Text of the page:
Tough guy Delphi CEO Steve Miller rather boldly said at the time said the UAW simply had to get real about what it cost to make product worldwide. He wound up compromising a bit, but I believe it was watershed moment that really took the wind out of the labor movement and led to similar changes at GM, Ford and other automakers, which in the end affect other union contracts. The union trajectory had been changed.

Of course, you can still hit the union jackpot. Senior UAW workers still make a very nice living compared to most of their union brethren. Get lucky enough to get a port job on the West coast and join the Longshoremen's union, and you could be pulling down well over $100,000 a year for moving cranes and containers.

Neither of the above is a value statement. Just that this discrepancy between blue collar union wages is not exactly logical. You can pull down $125,000 a year if you are working in the Port of Tacoma, and perhaps $30,000 a year at a factory in Tennessee. White collar salaries for similar work actually have a much tighter range for similar job levels.

Today, all of this is tied at the hip to globalization, and it is somewhat amazing to me that the impact of globalization on US wage compression is not more discussed. Manufacturing wages has been flat at best in real terms for many years. This is clearly largely a function of pressure from low cost overseas goods, and has resulted in both the obvious run to offshore manufacturing and wage stagnation in the US.

Historically, manufacturing wages were connected to productivity growth, and the rates of such productivity expansion in the US have been the world's envy for a century. But globalization has cut that connection. There is clearly a direct correlation between productivity growth in manufacturing and the amount of manufacturing labor needed, but, unlike most of our history, that has not led to comparative wage increases for those still employed in manufacturing.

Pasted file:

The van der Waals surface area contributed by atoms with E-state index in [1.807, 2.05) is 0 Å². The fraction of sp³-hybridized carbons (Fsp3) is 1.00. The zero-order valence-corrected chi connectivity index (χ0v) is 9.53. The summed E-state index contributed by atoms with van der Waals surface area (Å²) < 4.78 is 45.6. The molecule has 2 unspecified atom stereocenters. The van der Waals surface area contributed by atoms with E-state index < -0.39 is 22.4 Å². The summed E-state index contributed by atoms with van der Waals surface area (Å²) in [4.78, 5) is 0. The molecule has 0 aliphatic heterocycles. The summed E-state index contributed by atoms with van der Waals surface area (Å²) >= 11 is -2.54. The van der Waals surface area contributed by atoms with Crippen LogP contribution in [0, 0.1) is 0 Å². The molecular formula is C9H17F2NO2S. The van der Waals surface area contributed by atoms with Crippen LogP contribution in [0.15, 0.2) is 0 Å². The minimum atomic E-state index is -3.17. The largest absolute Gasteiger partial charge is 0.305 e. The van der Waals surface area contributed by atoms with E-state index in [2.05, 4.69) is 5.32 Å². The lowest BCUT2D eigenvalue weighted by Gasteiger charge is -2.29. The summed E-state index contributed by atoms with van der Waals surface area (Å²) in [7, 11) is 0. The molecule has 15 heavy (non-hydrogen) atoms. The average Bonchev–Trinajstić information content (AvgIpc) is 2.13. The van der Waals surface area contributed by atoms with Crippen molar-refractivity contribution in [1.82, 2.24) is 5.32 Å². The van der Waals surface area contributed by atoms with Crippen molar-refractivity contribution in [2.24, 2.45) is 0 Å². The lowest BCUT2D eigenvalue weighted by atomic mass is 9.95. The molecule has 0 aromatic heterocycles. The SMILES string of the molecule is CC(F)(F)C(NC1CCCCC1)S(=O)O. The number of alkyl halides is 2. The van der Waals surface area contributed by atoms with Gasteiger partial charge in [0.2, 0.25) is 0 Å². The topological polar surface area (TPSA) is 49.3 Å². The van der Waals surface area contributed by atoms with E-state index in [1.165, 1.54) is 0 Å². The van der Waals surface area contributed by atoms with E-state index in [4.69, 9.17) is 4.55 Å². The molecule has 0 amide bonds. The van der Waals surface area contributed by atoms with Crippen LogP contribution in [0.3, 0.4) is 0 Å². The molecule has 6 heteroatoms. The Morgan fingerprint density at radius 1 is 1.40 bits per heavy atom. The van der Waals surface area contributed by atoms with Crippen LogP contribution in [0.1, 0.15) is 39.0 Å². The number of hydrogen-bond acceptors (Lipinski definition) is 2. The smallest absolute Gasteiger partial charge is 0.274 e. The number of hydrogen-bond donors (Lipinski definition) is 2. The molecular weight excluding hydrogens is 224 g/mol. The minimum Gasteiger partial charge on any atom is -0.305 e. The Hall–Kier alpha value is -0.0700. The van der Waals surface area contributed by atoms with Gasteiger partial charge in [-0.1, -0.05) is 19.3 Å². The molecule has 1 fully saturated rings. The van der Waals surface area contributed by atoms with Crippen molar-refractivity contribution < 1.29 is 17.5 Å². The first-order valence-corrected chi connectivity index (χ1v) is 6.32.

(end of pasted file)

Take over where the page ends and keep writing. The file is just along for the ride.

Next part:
The graphic below is very interesting. US manufacturing output, even with offshoring, continues to rise steadily, but almost in the exact oppositetrend for manufacturing jobs.



There is so much more we could discuss. The aging demographic of blue collar workers in trucking, manufacturing and distribution is one area we'll save for later. Not unrelated to that trend is the continued and increasingly aggressive investment in robotics and other forms of automation.

And that is not only in developed countries. Earlier this year, giant Asian contract manufacturer Foxconn said that even in its low wage factories in China, it was planning to replace men with machines. "Foxconn will replace some of its workers with 1 million robots in three years to cut rising labor expenses and improve efficiency," its CEO recently said.

As we have noted many times before, a not well understood megatrend is the rapid rise of robotics in distribution center environments, which will change the face (and labor supply chain) in distribution over the next decade. Until now, automation really had a limited impact on DC labor. That is changing.

What it couldn't get through legislation (card check rule), the Obama administration and the National Labor Relations Board are trying to achieve by other means. First is the outrageous move by the NLRB to block Boeing's move to begin operations at a nearly complete airplane factory in South Carolina, on the grounds that company is illegally retaliating against the unions in Seattle for previous strikes. This issue is now being litigated. Big impact if it goes the NLRB's way.

The NRLB is also proposing a number of rules that appear to give advantages to labor in unionization drives, and challenging states that have implemented laws designed to bar card check provisions were they ever to be passed in Congress or somehow required through NLRB rules. Outcomes of all this totally unknown at present. 2012 election will loom large.

Right now, we are at the shoot out at the OK Corral. It would be so nice if we could bring back the 1950s where companies could succeed and blue collar workers make a nice wage, but we are in a very different place here in 2011.

What is your take on the current "labor supply chain?" Any reaction to Gilmore's perspective? What are other key issues? Let us know your thoughts at the Feedback button below.